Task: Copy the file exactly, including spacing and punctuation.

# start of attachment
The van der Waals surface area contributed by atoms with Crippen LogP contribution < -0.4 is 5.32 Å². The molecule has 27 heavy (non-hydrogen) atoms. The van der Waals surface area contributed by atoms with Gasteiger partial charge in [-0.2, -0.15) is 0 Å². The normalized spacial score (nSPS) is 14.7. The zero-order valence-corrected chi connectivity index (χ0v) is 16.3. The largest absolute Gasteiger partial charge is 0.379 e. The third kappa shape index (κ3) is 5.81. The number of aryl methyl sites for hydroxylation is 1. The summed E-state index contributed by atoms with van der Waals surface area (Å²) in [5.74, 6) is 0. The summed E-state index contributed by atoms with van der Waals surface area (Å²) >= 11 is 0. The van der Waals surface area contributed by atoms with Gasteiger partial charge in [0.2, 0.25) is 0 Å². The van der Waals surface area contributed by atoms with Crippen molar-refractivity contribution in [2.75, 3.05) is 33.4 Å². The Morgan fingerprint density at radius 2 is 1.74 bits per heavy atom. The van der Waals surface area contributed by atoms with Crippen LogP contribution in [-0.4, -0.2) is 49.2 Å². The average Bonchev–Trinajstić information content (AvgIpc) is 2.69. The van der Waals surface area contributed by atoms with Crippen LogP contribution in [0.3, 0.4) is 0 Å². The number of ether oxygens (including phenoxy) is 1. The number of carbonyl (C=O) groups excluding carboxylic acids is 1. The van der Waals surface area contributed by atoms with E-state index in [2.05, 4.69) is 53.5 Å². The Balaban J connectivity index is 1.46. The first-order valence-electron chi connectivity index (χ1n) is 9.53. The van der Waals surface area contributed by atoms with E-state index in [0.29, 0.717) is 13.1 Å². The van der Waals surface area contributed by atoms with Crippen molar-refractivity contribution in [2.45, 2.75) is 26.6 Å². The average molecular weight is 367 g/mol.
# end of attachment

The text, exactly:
The van der Waals surface area contributed by atoms with Crippen LogP contribution < -0.4 is 5.32 Å². The molecule has 27 heavy (non-hydrogen) atoms. The van der Waals surface area contributed by atoms with Gasteiger partial charge in [-0.2, -0.15) is 0 Å². The normalized spacial score (nSPS) is 14.7. The zero-order valence-corrected chi connectivity index (χ0v) is 16.3. The largest absolute Gasteiger partial charge is 0.379 e. The third kappa shape index (κ3) is 5.81. The number of aryl methyl sites for hydroxylation is 1. The summed E-state index contributed by atoms with van der Waals surface area (Å²) in [5.74, 6) is 0. The summed E-state index contributed by atoms with van der Waals surface area (Å²) >= 11 is 0. The van der Waals surface area contributed by atoms with Gasteiger partial charge in [0.2, 0.25) is 0 Å². The van der Waals surface area contributed by atoms with Crippen molar-refractivity contribution in [2.75, 3.05) is 33.4 Å². The Morgan fingerprint density at radius 2 is 1.74 bits per heavy atom. The van der Waals surface area contributed by atoms with Crippen LogP contribution in [-0.4, -0.2) is 49.2 Å². The average Bonchev–Trinajstić information content (AvgIpc) is 2.69. The van der Waals surface area contributed by atoms with Crippen LogP contribution in [0.3, 0.4) is 0 Å². The number of ether oxygens (including phenoxy) is 1. The number of carbonyl (C=O) groups excluding carboxylic acids is 1. The van der Waals surface area contributed by atoms with E-state index in [2.05, 4.69) is 53.5 Å². The Balaban J connectivity index is 1.46. The first-order valence-electron chi connectivity index (χ1n) is 9.53. The van der Waals surface area contributed by atoms with E-state index in [0.29, 0.717) is 13.1 Å². The van der Waals surface area contributed by atoms with Crippen molar-refractivity contribution in [2.45, 2.75) is 26.6 Å². The average molecular weight is 367 g/mol.